State of the State: Tennessee
If lawmakers agree to the spending-heavy budget plan touted by Governor Bill Haslam, Tennesseans will pay more at the pump but could save more while shopping and could earn a tuition-free college degree.
Governor Haslam’s $37 billion budget proposal for fiscal year 2017-18 includes many big-ticket items, such as $100 million in pay raises for K-12 teachers, $132 million for the state’s reserve fund and a $57.8 million expansion of Tennessee’s free community college program. A gas tax hike was also among the many controversial parts of the governor’s wish list.
“Even with all of the progress and unprecedented opportunity, we know that we have to do more,” Governor Haslam said, announcing his plan for Tennessee to become the first state to offer tuition-free community college for all adult residents (rather than just the high schoolers covered under the current Tennessee Promise program). The “Tennessee Reconnect Act” makes all 13 of the state’s public community colleges tuition-free for all residents (including adults) who meet certain eligibility requirements.
Earlier this month, Haslam proposed raising the state’s gas tax by 7 and 12 cents per gallon for unleaded and diesel, respectively. Predicted to raise $278 million in new revenues, the Governor plans to use the hike to pay for more than $10 billion in infrastructure projects, many already authorized by the General Assembly.
Responding to critics of the gas tax hike, the governor said, “I have never thought that it was a good plan,” he said, “to pay for a long-term need, like $10.5 billion in… road projects, with a short-term surplus.” The governor also stated that residents would not bear all the burden of the increase and estimates that non-Tennesseans and trucking companies would account for more than half of the revenue.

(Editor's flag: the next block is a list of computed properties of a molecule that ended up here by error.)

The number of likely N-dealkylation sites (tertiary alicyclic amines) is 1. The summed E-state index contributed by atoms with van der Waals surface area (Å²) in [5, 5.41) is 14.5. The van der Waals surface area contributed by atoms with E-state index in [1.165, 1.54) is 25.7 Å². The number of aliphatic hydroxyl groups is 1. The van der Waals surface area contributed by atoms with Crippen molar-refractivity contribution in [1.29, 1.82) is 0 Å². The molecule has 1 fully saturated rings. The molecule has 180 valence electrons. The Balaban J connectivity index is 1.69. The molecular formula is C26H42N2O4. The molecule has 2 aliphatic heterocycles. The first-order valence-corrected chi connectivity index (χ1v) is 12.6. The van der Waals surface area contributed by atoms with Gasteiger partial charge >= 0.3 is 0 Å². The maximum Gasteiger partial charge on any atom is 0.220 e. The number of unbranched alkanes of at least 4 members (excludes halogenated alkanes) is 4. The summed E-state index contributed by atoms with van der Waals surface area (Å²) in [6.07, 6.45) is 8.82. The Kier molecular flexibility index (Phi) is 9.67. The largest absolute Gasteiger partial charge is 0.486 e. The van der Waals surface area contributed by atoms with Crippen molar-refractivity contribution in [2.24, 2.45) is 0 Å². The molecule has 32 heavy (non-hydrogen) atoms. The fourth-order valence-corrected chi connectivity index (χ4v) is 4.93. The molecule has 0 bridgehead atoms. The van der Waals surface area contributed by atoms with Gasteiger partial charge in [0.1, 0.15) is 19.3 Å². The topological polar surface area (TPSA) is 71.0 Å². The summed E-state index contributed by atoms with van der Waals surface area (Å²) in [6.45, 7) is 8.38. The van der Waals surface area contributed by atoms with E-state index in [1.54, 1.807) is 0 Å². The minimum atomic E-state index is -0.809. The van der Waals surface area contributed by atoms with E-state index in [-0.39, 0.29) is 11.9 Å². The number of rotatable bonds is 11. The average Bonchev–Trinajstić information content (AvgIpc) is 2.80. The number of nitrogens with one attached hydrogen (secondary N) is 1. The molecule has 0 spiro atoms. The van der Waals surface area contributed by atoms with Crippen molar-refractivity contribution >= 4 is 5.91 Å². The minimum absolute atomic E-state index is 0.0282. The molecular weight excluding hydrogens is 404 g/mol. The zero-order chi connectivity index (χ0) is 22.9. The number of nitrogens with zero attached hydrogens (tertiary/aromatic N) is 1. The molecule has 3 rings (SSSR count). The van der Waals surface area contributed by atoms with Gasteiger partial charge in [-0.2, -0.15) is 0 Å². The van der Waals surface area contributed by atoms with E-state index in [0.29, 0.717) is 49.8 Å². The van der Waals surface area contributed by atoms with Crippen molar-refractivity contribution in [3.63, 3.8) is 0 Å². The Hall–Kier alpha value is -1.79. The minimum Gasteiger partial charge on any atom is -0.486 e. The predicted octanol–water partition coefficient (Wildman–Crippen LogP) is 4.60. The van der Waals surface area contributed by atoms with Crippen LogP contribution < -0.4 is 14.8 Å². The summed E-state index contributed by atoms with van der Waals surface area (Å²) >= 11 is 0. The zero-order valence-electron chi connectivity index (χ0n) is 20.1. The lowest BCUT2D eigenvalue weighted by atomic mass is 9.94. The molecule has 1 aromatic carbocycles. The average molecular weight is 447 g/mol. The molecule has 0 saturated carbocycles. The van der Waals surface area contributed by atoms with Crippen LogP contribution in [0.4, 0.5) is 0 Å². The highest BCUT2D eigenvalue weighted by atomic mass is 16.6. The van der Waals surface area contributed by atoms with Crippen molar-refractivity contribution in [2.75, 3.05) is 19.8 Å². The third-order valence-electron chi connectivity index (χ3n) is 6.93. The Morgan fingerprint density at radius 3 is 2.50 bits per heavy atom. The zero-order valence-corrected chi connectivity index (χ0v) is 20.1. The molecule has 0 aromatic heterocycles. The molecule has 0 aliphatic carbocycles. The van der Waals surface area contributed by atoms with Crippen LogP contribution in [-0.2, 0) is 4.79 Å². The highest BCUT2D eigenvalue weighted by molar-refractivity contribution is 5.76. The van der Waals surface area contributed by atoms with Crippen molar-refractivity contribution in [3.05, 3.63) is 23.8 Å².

However, Tennessee has a surplus of nearly $2 billion, including $975 million in new recurring revenues. As one of 31 states with its own “prevailing wage” law, which prevents real price competition among bids for government contracts, Tennessee’s infrastructure projects likely cost taxpayers far more than they should. Instead of extracting more money from taxpayers through a gas tax hike, the governor and lawmakers should prioritize the money already available and more efficiently execute the core functions of government.
The governor also called for passage of his recently announced broadband initiative. This initiative aims to give $45 million in grants and tax credits to service providers over three years to spur increased broadband access in rural areas. These targeted tax carveouts, while perhaps well intentioned, make tax burdens higher for everyone else and benefit only a select few.
Trying to soften the blow of his costly infrastructure ambitions, Governor Haslam also proposed a one-half percentage point cut in the state’s sales tax on groceries, which follows a previous reduction of the same size. He claims this new cut would save Tennesseans $55 million annually. The governor also highlighted that his proposal fully funds the cuts to the Hall Income Tax, which is already on track to be eliminated by 2022.
Unfortunately, rapid growth in spending coupled with higher tax burdens threatens the state’s economic competitiveness. The governor proudly announced, “The Tennessee we can be provides not only access to opportunity but the tools to be successful.” If he wishes to fulfill this promise, the governor should work with lawmakers to find more pro-growth tax and budget reforms and avoid falling into the tax-and-spend routine snaring so many states.